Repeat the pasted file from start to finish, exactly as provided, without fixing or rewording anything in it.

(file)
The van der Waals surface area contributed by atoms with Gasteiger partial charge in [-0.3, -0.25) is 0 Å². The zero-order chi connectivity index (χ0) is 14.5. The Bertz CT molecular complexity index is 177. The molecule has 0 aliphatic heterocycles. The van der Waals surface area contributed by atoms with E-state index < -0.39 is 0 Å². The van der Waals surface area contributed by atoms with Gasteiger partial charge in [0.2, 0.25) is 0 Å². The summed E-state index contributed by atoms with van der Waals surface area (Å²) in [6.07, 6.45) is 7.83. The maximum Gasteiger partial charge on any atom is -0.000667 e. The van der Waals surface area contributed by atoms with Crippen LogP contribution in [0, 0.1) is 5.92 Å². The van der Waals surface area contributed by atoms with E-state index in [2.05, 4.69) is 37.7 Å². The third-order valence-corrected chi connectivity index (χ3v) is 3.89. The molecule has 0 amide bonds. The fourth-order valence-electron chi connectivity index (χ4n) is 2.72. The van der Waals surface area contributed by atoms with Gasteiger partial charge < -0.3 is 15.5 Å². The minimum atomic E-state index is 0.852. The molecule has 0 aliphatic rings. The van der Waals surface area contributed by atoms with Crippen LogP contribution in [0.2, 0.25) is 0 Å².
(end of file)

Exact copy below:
The van der Waals surface area contributed by atoms with Gasteiger partial charge in [-0.3, -0.25) is 0 Å². The zero-order chi connectivity index (χ0) is 14.5. The Bertz CT molecular complexity index is 177. The molecule has 0 aliphatic heterocycles. The van der Waals surface area contributed by atoms with E-state index < -0.39 is 0 Å². The van der Waals surface area contributed by atoms with Gasteiger partial charge in [0.2, 0.25) is 0 Å². The summed E-state index contributed by atoms with van der Waals surface area (Å²) in [6.07, 6.45) is 7.83. The maximum Gasteiger partial charge on any atom is -0.000667 e. The van der Waals surface area contributed by atoms with Crippen LogP contribution in [0, 0.1) is 5.92 Å². The van der Waals surface area contributed by atoms with E-state index in [2.05, 4.69) is 37.7 Å². The third-order valence-corrected chi connectivity index (χ3v) is 3.89. The molecule has 0 amide bonds. The fourth-order valence-electron chi connectivity index (χ4n) is 2.72. The van der Waals surface area contributed by atoms with Gasteiger partial charge < -0.3 is 15.5 Å². The minimum atomic E-state index is 0.852. The molecule has 0 aliphatic rings. The van der Waals surface area contributed by atoms with Crippen LogP contribution in [0.2, 0.25) is 0 Å².